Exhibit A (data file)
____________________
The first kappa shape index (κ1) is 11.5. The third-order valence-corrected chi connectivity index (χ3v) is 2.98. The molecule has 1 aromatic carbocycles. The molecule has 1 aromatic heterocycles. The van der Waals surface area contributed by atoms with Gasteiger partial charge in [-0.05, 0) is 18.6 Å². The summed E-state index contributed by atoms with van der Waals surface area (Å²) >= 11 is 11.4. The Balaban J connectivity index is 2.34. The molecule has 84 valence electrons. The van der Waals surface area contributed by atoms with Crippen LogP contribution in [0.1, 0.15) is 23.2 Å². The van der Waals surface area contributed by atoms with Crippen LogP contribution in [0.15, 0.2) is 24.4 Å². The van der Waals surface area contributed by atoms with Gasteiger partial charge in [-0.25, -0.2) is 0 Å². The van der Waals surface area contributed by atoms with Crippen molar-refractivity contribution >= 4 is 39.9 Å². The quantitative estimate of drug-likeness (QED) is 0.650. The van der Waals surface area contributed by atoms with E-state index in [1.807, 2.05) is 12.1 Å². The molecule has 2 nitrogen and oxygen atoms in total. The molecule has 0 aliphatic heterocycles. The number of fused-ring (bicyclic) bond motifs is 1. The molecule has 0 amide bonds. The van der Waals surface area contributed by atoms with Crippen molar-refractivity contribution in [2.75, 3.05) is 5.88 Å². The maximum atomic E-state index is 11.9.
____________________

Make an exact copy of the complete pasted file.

The first kappa shape index (κ1) is 11.5. The third-order valence-corrected chi connectivity index (χ3v) is 2.98. The molecule has 1 aromatic carbocycles. The molecule has 1 aromatic heterocycles. The van der Waals surface area contributed by atoms with Gasteiger partial charge in [-0.05, 0) is 18.6 Å². The summed E-state index contributed by atoms with van der Waals surface area (Å²) >= 11 is 11.4. The Balaban J connectivity index is 2.34. The molecule has 84 valence electrons. The van der Waals surface area contributed by atoms with Crippen LogP contribution in [0.1, 0.15) is 23.2 Å². The van der Waals surface area contributed by atoms with Crippen LogP contribution in [0.15, 0.2) is 24.4 Å². The van der Waals surface area contributed by atoms with Gasteiger partial charge in [-0.25, -0.2) is 0 Å². The van der Waals surface area contributed by atoms with Crippen molar-refractivity contribution >= 4 is 39.9 Å². The quantitative estimate of drug-likeness (QED) is 0.650. The van der Waals surface area contributed by atoms with E-state index in [1.807, 2.05) is 12.1 Å². The molecule has 2 nitrogen and oxygen atoms in total. The molecule has 0 aliphatic heterocycles. The number of fused-ring (bicyclic) bond motifs is 1. The molecule has 0 amide bonds. The van der Waals surface area contributed by atoms with Crippen molar-refractivity contribution in [2.75, 3.05) is 5.88 Å². The maximum atomic E-state index is 11.9.